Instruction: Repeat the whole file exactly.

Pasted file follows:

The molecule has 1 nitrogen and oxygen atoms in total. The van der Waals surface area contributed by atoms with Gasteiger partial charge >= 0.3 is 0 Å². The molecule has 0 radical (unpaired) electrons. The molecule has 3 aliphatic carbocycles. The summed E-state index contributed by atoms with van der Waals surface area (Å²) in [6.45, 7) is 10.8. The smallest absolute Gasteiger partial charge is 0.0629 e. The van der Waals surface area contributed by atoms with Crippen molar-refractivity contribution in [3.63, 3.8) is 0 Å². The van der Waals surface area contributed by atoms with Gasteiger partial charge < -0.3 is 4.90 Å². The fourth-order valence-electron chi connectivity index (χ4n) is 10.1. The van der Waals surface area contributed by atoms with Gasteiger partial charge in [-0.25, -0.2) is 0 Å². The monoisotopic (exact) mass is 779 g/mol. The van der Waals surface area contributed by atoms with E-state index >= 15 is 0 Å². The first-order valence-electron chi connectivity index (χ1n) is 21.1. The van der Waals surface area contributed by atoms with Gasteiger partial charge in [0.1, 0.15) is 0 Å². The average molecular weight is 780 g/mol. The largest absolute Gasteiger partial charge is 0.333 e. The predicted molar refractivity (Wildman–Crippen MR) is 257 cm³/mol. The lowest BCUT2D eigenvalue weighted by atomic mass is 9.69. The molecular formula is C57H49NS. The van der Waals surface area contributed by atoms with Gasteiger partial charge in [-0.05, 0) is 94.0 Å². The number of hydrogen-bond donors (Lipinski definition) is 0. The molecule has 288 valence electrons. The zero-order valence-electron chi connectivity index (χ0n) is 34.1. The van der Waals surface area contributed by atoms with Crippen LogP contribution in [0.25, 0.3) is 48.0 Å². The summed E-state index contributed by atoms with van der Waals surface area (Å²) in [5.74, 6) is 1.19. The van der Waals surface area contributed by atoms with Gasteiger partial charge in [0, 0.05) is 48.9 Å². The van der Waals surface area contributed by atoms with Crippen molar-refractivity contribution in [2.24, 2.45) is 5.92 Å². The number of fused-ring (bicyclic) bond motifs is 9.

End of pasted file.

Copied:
The molecule has 1 nitrogen and oxygen atoms in total. The van der Waals surface area contributed by atoms with Gasteiger partial charge >= 0.3 is 0 Å². The molecule has 0 radical (unpaired) electrons. The molecule has 3 aliphatic carbocycles. The summed E-state index contributed by atoms with van der Waals surface area (Å²) in [6.45, 7) is 10.8. The smallest absolute Gasteiger partial charge is 0.0629 e. The van der Waals surface area contributed by atoms with Crippen molar-refractivity contribution in [3.63, 3.8) is 0 Å². The van der Waals surface area contributed by atoms with Gasteiger partial charge < -0.3 is 4.90 Å². The fourth-order valence-electron chi connectivity index (χ4n) is 10.1. The van der Waals surface area contributed by atoms with Gasteiger partial charge in [-0.25, -0.2) is 0 Å². The monoisotopic (exact) mass is 779 g/mol. The van der Waals surface area contributed by atoms with E-state index >= 15 is 0 Å². The first-order valence-electron chi connectivity index (χ1n) is 21.1. The van der Waals surface area contributed by atoms with Gasteiger partial charge in [0.1, 0.15) is 0 Å². The average molecular weight is 780 g/mol. The largest absolute Gasteiger partial charge is 0.333 e. The predicted molar refractivity (Wildman–Crippen MR) is 257 cm³/mol. The lowest BCUT2D eigenvalue weighted by atomic mass is 9.69. The molecular formula is C57H49NS. The van der Waals surface area contributed by atoms with Gasteiger partial charge in [-0.05, 0) is 94.0 Å². The number of hydrogen-bond donors (Lipinski definition) is 0. The molecule has 288 valence electrons. The zero-order valence-electron chi connectivity index (χ0n) is 34.1. The van der Waals surface area contributed by atoms with Crippen LogP contribution in [0.25, 0.3) is 48.0 Å². The summed E-state index contributed by atoms with van der Waals surface area (Å²) in [5.74, 6) is 1.19. The van der Waals surface area contributed by atoms with Gasteiger partial charge in [0, 0.05) is 48.9 Å². The van der Waals surface area contributed by atoms with Crippen molar-refractivity contribution in [2.24, 2.45) is 5.92 Å². The number of fused-ring (bicyclic) bond motifs is 9.